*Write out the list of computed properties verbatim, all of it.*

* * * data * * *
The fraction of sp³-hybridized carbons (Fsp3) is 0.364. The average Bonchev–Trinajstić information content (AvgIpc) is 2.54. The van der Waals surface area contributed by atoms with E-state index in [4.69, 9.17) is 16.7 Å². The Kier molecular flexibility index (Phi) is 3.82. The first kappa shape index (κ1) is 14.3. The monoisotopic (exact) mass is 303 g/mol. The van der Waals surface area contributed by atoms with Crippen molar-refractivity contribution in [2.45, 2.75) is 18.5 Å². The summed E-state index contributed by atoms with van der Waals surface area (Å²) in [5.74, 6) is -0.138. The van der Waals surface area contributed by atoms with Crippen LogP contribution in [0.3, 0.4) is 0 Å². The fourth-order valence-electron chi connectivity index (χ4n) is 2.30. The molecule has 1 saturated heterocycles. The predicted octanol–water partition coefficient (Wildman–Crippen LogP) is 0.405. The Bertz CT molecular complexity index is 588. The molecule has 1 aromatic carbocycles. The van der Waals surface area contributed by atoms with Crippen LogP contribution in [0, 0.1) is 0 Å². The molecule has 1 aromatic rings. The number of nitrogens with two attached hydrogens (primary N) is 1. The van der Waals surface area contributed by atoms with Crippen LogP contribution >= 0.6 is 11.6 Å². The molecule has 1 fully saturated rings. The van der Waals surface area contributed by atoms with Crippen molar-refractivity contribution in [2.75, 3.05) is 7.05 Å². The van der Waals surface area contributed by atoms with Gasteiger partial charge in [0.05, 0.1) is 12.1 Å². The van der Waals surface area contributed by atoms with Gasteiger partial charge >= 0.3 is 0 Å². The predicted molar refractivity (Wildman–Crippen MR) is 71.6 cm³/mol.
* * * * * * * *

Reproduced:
The fraction of sp³-hybridized carbons (Fsp3) is 0.364. The average Bonchev–Trinajstić information content (AvgIpc) is 2.54. The van der Waals surface area contributed by atoms with E-state index in [4.69, 9.17) is 16.7 Å². The Kier molecular flexibility index (Phi) is 3.82. The first kappa shape index (κ1) is 14.3. The monoisotopic (exact) mass is 303 g/mol. The van der Waals surface area contributed by atoms with Crippen molar-refractivity contribution in [2.45, 2.75) is 18.5 Å². The summed E-state index contributed by atoms with van der Waals surface area (Å²) in [5.74, 6) is -0.138. The van der Waals surface area contributed by atoms with Crippen LogP contribution in [0.3, 0.4) is 0 Å². The fourth-order valence-electron chi connectivity index (χ4n) is 2.30. The molecule has 1 saturated heterocycles. The predicted octanol–water partition coefficient (Wildman–Crippen LogP) is 0.405. The Bertz CT molecular complexity index is 588. The molecule has 1 aromatic carbocycles. The van der Waals surface area contributed by atoms with Crippen LogP contribution in [0, 0.1) is 0 Å². The molecule has 1 aromatic rings. The number of nitrogens with two attached hydrogens (primary N) is 1. The van der Waals surface area contributed by atoms with Crippen LogP contribution >= 0.6 is 11.6 Å². The molecule has 1 fully saturated rings. The van der Waals surface area contributed by atoms with Crippen molar-refractivity contribution in [2.75, 3.05) is 7.05 Å². The van der Waals surface area contributed by atoms with Gasteiger partial charge in [0.05, 0.1) is 12.1 Å². The van der Waals surface area contributed by atoms with Gasteiger partial charge >= 0.3 is 0 Å². The predicted molar refractivity (Wildman–Crippen MR) is 71.6 cm³/mol.